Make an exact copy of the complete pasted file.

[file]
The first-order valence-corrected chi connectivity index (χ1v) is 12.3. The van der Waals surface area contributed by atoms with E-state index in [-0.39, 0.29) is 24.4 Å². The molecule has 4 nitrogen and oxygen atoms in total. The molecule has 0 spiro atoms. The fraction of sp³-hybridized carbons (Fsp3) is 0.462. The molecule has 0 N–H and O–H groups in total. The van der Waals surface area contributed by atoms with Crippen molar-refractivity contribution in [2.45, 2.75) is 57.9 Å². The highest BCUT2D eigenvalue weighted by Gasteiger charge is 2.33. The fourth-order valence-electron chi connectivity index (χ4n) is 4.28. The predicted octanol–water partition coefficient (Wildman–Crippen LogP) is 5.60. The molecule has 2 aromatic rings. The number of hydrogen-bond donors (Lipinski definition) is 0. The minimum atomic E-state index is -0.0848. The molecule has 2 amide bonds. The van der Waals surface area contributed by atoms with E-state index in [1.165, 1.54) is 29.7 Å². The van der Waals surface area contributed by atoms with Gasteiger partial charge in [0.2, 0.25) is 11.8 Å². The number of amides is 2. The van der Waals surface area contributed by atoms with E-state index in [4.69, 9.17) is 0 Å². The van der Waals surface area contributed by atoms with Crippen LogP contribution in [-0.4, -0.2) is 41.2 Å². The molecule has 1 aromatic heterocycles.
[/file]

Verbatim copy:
The first-order valence-corrected chi connectivity index (χ1v) is 12.3. The van der Waals surface area contributed by atoms with E-state index in [-0.39, 0.29) is 24.4 Å². The molecule has 4 nitrogen and oxygen atoms in total. The molecule has 0 spiro atoms. The fraction of sp³-hybridized carbons (Fsp3) is 0.462. The molecule has 0 N–H and O–H groups in total. The van der Waals surface area contributed by atoms with Crippen molar-refractivity contribution in [2.45, 2.75) is 57.9 Å². The highest BCUT2D eigenvalue weighted by Gasteiger charge is 2.33. The fourth-order valence-electron chi connectivity index (χ4n) is 4.28. The predicted octanol–water partition coefficient (Wildman–Crippen LogP) is 5.60. The molecule has 2 aromatic rings. The number of hydrogen-bond donors (Lipinski definition) is 0. The minimum atomic E-state index is -0.0848. The molecule has 2 amide bonds. The van der Waals surface area contributed by atoms with E-state index in [1.165, 1.54) is 29.7 Å². The van der Waals surface area contributed by atoms with Gasteiger partial charge in [0.2, 0.25) is 11.8 Å². The number of amides is 2. The van der Waals surface area contributed by atoms with E-state index in [4.69, 9.17) is 0 Å². The van der Waals surface area contributed by atoms with Crippen LogP contribution in [-0.4, -0.2) is 41.2 Å². The molecule has 1 aromatic heterocycles.